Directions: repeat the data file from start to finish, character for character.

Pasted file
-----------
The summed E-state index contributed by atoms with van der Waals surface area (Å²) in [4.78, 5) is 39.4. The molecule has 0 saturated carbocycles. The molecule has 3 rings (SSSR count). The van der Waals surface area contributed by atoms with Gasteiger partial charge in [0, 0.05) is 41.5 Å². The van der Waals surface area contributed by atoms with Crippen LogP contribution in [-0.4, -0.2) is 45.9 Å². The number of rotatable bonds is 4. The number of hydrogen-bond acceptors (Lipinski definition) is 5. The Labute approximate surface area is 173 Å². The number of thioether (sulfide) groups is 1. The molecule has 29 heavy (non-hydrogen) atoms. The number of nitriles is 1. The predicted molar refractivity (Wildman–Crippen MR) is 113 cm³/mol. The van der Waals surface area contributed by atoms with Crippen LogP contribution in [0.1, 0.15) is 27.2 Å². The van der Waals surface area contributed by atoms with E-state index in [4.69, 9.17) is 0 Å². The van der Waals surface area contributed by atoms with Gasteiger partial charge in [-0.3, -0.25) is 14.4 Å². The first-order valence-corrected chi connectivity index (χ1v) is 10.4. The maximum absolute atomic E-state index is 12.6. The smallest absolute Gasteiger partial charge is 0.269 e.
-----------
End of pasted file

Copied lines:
The summed E-state index contributed by atoms with van der Waals surface area (Å²) in [4.78, 5) is 39.4. The molecule has 0 saturated carbocycles. The molecule has 3 rings (SSSR count). The van der Waals surface area contributed by atoms with Gasteiger partial charge in [0, 0.05) is 41.5 Å². The van der Waals surface area contributed by atoms with Crippen LogP contribution in [-0.4, -0.2) is 45.9 Å². The number of rotatable bonds is 4. The number of hydrogen-bond acceptors (Lipinski definition) is 5. The Labute approximate surface area is 173 Å². The number of thioether (sulfide) groups is 1. The molecule has 29 heavy (non-hydrogen) atoms. The number of nitriles is 1. The predicted molar refractivity (Wildman–Crippen MR) is 113 cm³/mol. The van der Waals surface area contributed by atoms with Crippen LogP contribution in [0.1, 0.15) is 27.2 Å². The van der Waals surface area contributed by atoms with E-state index in [4.69, 9.17) is 0 Å². The van der Waals surface area contributed by atoms with Gasteiger partial charge in [-0.3, -0.25) is 14.4 Å². The first-order valence-corrected chi connectivity index (χ1v) is 10.4. The maximum absolute atomic E-state index is 12.6. The smallest absolute Gasteiger partial charge is 0.269 e.